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Franklin Briceno, Associated Press
Franklin Briceno, Associated Press
LIMA, Peru (AP) — Pushing a shopping cart with two children, César Alegre emerges from the large, deteriorated house near Peru’s presidential palace that is shared by 45 families to search for food. Sometimes he begs in markets. Sometimes he sells candies.
It is a task that was hard at the best of times, but with a month-long quarantine that has forced 32 million Peruvians to stay home and closed restaurants and food kitchens, it has become much harder.
“We eat once or twice a day,” said the 52-year-old, who says he has spent time in six different prisons for theft. Many among the 100 or so residents of the three-story house are ex-convicts who can’t find work. The old building is opposite Lima’s San Lazaro church, which was founded in 1650 as a hospital for refugees from a leprosy outbreak.
Alegre and his children, accompanied by a handful of neighbors, normally start out by walking about 2 miles (3 kilometers) to a market where they ask for food. The merchants give them potatoes, meat bones and overripe fruit that nobody wants to buy.
But these days the merchants are refusing to give them as much food, if any at all, because their sales have fallen amid the pandemic and strict measures that have kept people at home and shuttered the restaurants that would buy their goods.
READ MORE: Could the coronavirus reshape America’s social safety net?
“They’re vagrants,” said a meat vendor of the inhabitants of Alegre’s building, which has earned the nickname “Luriganchito,” or “Little Lurigancho,” after Peru’s most-populous prison, for the number or ex-convicts who reside there. The vendor said two weeks ago a young man from the building stole a bag of fish.
Besides begging in markets, Alegre also sells candy on buses. Nowadays, passengers wear face masks and don’t like strangers coming near them.
“The virus has highlighted the selfishness that man carries inside,” he said.
The pandemic has spotlighted the wide gap between rich and poor in Peru and elsewhere in Latin America, and economists say a looming recession worse than any since World War II could push the continent’s long-suffering poor into even more dire circumstances.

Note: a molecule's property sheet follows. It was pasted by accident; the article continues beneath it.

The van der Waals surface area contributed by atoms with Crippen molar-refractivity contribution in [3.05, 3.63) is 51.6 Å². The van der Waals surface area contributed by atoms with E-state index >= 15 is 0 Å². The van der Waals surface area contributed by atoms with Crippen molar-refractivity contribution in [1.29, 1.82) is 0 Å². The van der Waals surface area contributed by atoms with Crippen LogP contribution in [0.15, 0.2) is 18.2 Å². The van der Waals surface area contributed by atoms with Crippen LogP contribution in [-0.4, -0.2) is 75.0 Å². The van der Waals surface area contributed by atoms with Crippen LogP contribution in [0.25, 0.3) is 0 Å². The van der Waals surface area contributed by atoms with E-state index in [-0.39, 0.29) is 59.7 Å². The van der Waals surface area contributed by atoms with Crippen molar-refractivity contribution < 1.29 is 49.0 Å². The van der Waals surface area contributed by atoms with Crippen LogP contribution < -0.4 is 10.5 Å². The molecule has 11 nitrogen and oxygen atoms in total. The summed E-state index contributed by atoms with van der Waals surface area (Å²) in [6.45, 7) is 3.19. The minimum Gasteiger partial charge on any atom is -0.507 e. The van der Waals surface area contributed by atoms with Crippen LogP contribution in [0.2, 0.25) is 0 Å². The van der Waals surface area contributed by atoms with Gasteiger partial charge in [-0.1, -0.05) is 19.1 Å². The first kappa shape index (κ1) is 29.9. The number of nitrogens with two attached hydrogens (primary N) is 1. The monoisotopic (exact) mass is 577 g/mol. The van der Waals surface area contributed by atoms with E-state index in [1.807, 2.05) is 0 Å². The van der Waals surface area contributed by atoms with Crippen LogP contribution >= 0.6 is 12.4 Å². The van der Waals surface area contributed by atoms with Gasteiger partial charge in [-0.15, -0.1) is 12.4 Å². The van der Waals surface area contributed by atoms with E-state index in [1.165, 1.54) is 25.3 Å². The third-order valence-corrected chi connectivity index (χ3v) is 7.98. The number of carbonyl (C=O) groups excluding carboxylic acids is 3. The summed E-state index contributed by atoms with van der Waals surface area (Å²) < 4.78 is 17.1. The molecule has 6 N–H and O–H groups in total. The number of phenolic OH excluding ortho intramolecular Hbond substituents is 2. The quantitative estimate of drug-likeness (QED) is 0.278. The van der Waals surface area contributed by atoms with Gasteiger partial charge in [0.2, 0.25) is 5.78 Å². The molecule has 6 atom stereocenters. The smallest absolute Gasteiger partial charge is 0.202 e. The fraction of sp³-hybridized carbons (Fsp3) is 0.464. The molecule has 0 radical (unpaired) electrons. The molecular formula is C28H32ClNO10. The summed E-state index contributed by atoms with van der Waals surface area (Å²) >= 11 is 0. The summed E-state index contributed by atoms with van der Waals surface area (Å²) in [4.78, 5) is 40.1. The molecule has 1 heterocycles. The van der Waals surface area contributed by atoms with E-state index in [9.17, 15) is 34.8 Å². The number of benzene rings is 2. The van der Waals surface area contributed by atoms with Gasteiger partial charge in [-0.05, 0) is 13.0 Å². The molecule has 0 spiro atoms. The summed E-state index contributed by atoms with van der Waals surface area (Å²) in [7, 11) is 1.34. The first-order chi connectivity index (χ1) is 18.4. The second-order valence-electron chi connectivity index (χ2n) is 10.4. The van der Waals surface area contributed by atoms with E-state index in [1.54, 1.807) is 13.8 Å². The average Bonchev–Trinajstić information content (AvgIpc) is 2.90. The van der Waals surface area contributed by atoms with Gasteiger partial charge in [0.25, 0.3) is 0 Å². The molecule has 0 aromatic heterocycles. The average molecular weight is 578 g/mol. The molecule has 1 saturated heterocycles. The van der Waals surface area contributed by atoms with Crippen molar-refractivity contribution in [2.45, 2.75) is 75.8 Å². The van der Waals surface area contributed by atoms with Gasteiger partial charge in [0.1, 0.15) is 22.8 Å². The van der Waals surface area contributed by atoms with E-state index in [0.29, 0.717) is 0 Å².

“The economic impact of what is happening is unprecedented,” said Peru’s economy minister, María Alva.
For most people, the new coronavirus causes mild or moderate symptoms, such as fever and cough that clear up in two to three weeks. For some, especially older adults and people with existing health problems, it can cause more severe illness, including pneumonia and death.
As of Monday, Peru had 2,561 confirmed coronavirus cases, with 92 deaths, The government has steadily tightened bans and lock-downs to slow the spread of the virus. This past week it ordered that only men can leave the house on Mondays, Wednesdays and Fridays, while only women can go out on Tuesdays, Thursdays and Saturdays. The trips can only be to the market, pharmacy or bank.
To try to address the humanitarian disaster, Peru has begun distributing about $400 million to feed 12 million poor people for one month.
But the money doesn’t seem to be reaching most of the families in Alegre’s sprawling shared house. The building in Lima’s Rimac district is a relic from the area’s historic era and still has balconies from its better days. But inside its now-cracked walls is a warren of narrow, dark passageways that smell of damp clothing and marijuana. Children run through them barefoot as cockroaches scatter to avoid being crushed.
Its residents have stories of hard luck and tough living.
Santos Escobar, a 68-year-old former mug seller, ended up living in “Luriganchito” after his house burned down twice. In the first fire, two of his six daughters died. In the second, both his legs were burned.
Nélida Rojas, 59, had a stroke two years ago that partially paralyzed her. She now uses crutches and begs for alms.
Nilú Asca is a 24-year-old single mother with two daughters. The youngest is 2 and has some type of hip dislocation or problem that forces her to wear a plaster cast.
Eating with his children in their small room, Alegre watches the news on an old television set. He believes what is preventing looting is the deployment of 140,000 uniformed officers to guard food markets and banks.
But his long-term outlook is not optimistic.
“There are a lot of desperate people. They could rise up if they don’t get help,” said Alegre.
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